Here are my notes as I was playing with the system.  The number (0.99, etc) is the Sensitivity parameter, and the integer next it is the number of circles it found.

0.99 = 3459 (way too many)
0.95 = 172 (missing a lot)
0.97 = 1029 (too many, missing faint ones; missing large circles)
0.96 = 456 (missing some, but pretty close)

To show you what I mean, here's the circle finder set at 0.99:

And here it is set at 0.90 (which is way too low--it's missing a lot of circles):

But at 0.96 it finds most of the small circles (it finds 456, while missing a few), but it also misses ALL of the larger circles.

So I re-ran it with the "circle size" parameter set to find circles between 10 and 20:

[centers, radii] = imfindcircles(c2,[10 20],'ObjectPolarity','dark', 'Sensitivity', 0.92)

Again, I had to play around with the Sensitivity parameter, and found that 0.92 is about right (for larger circles).  If you add the small circles with the large circles, you see 499 circles in the US image.  It looks like this:

If you look at this image carefully, you'll see it's undercounting by just a bit.  (It misses around 20 small circles and 5 large ones.)  And if you look at the misses, it's often because the circle is barely visible.  Is it a center-pivot irrigation system that is out-of-operation?

As with many of the Challenges, we have to define our question carefully--and implicitly, what our answer will be as well.

In this case, we've used a program to find around 500 center-pivot irrigation systems.  With a bit more tuning (and futzing around with the image contrast) we could probably find a few more--but this was about 30 minutes of work on my part, and the accuracy is pretty good.

This becomes ever more evident when you look at the center-pivot farms in Saudi Arabia.

Once more I had to tune the Sensitivity parameter for this image (setting it to 0.99) and found the following:

We're missing a few (especially at the bottom--fields that are out of commission?), and we seem to be hallucinating a few on the left.  Here, the overcount is close to the undercount, so we'll accept the number of circles found as being close to the actual number--in this case, the program found 1699 circles.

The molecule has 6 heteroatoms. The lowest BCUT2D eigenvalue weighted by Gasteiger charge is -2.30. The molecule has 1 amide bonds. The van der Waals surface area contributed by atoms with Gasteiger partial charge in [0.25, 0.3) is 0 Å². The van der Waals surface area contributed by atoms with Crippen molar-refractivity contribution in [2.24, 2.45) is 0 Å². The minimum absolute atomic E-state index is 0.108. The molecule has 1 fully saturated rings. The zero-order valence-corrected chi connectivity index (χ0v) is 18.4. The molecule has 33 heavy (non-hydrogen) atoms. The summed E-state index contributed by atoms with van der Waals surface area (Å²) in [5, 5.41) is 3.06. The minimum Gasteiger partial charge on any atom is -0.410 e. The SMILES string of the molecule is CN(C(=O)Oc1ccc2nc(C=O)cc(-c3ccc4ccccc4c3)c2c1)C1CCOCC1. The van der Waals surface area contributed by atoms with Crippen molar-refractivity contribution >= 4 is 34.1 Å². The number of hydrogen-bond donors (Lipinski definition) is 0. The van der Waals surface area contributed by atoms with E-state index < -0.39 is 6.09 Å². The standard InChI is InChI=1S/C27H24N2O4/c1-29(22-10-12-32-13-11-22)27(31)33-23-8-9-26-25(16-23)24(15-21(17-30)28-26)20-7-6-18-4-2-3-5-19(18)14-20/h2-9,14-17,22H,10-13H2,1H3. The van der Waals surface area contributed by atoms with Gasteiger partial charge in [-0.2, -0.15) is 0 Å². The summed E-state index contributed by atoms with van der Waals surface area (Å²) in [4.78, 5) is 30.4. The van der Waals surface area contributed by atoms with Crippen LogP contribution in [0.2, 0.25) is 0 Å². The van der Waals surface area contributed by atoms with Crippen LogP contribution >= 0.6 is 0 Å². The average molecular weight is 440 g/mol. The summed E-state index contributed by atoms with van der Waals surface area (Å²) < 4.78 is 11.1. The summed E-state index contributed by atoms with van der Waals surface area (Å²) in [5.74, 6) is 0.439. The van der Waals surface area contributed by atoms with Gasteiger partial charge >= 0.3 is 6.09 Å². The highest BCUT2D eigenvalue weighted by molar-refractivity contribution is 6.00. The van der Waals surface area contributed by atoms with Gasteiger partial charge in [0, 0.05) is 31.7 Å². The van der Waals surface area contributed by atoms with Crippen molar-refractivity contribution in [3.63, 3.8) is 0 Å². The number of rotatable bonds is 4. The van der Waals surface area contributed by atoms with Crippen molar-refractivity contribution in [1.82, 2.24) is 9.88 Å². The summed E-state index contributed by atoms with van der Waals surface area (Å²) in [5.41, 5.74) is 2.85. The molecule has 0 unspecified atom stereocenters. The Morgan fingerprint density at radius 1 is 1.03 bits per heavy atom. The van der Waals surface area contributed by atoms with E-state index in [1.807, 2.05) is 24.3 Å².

### Search Lessons

1.  Use the tools at hand to get a quick overview.  In our case, using Google Earth's ruler tool let us find that the center-pivot systems in Saudi Arabia are metric.  That seems obvious in retrospect, but it leaps out at you when you compare it with US fields.

.... but don't stop with the simple tools...

2. Learn what tools are available to you... even more sophisticated ones.  In this week, we see that some programming is incredibly handy to know.  In truth, you didn't need to know much (other than copy-and-paste), but just have an inclination to tinker with the code to figure out what would work.

In general, learning to code is a great thing to do, if only because you'll now know how to create your own tools (or at least, you'll know how to adapt the tools that are already out there for you).

In this case I happened to know that "circle finders" were a thing--a tool I could probably use to help solve this problem.  (Did you know this?)

One obvious one in this category might be something to convert scanned text (e.g., text captured in a picture) into searchable text.  You can imagine when such a thing would be handy.

What other kinds of tools are out there like this?

The more you know, the more robust your SearchResearch skills.

Search on!

1. Hello Dr. Russell. Very interesting and another surprise and learning.

Never thought searching with [ tools detecting circles in image ] I thought about the tool but in a more specific way, related with irrigation. I'll try the process to solve it and read links provided by Remmij

Also read something SRS related to this one Answer: Discovering unusual perspectives

¿Por qué los girasoles siguen al Sol y de un momento a otro dejan de hacerlo?

2. a Tuesday sequence… conformational bias/conspiracy-truther/essence of search burrito —
an infinite honey of an example (the last link is the payoff… well worth a look/read - the quick read is 1,2& last.)
xkcd – Pyramid Honey, dipping in

1717 explained

propolis - wotd

the dubious Smithy

[center pivot truther] Critical-Theory

but led to this: (tried the coordinates & ended up in Tibet, then Georgia…)
This image was captured from Google Earth:

seemed to come from here:
Mitchell County, GA

Mitchell County

not like the mid-west
near Americus

Earth, TX 34.232940, -102.409839

just east of Earth… around Olton, Texas

ag aerials

the grid

also has the Earl piece…along with grid info bits

pinterest related images

Window Seat, James W. Earl, UofOregon, English Prof.
kinda like search…
"Norman MacLean says in A River Runs Through It, “All there is to thinking, is seeing something noticeable, which makes you see something you weren’t noticing, which makes you see something that isn’t even visible.” Not a bad description of the learning curve I’ve charted here, and not a bad definition of the sublime, either—a reserved, Midwestern definition of it, but not bad. MacLean learned it fly-fishing. I’ve been learning in my window seat."
…I've been searching/learning/trying to notice/see in Dan's blog.

3. sRs related, in the news…
sRs challenge
news - San Bruno